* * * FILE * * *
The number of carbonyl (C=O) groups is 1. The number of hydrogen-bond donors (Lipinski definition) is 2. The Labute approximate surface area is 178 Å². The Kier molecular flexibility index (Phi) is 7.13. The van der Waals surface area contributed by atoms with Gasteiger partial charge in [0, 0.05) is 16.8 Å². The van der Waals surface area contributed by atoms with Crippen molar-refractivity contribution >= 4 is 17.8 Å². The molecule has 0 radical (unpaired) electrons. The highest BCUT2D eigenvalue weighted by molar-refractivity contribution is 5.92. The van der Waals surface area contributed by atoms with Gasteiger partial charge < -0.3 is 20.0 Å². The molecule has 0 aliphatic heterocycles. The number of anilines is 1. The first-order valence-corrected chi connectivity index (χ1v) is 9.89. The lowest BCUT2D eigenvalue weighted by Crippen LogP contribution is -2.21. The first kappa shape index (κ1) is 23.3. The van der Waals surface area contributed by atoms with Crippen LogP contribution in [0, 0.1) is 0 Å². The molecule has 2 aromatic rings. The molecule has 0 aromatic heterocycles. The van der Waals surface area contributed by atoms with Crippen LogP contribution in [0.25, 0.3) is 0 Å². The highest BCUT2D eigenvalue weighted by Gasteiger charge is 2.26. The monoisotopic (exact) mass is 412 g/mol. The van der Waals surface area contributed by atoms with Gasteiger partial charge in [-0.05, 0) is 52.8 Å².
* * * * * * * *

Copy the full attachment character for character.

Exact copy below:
The number of carbonyl (C=O) groups is 1. The number of hydrogen-bond donors (Lipinski definition) is 2. The Labute approximate surface area is 178 Å². The Kier molecular flexibility index (Phi) is 7.13. The van der Waals surface area contributed by atoms with Gasteiger partial charge in [0, 0.05) is 16.8 Å². The van der Waals surface area contributed by atoms with Crippen molar-refractivity contribution >= 4 is 17.8 Å². The molecule has 0 radical (unpaired) electrons. The highest BCUT2D eigenvalue weighted by molar-refractivity contribution is 5.92. The van der Waals surface area contributed by atoms with Gasteiger partial charge < -0.3 is 20.0 Å². The molecule has 0 aliphatic heterocycles. The number of anilines is 1. The first-order valence-corrected chi connectivity index (χ1v) is 9.89. The lowest BCUT2D eigenvalue weighted by Crippen LogP contribution is -2.21. The first kappa shape index (κ1) is 23.3. The van der Waals surface area contributed by atoms with Crippen LogP contribution in [0, 0.1) is 0 Å². The molecule has 2 aromatic rings. The molecule has 0 aromatic heterocycles. The van der Waals surface area contributed by atoms with Crippen LogP contribution in [0.25, 0.3) is 0 Å². The highest BCUT2D eigenvalue weighted by Gasteiger charge is 2.26. The monoisotopic (exact) mass is 412 g/mol. The van der Waals surface area contributed by atoms with Gasteiger partial charge in [-0.05, 0) is 52.8 Å².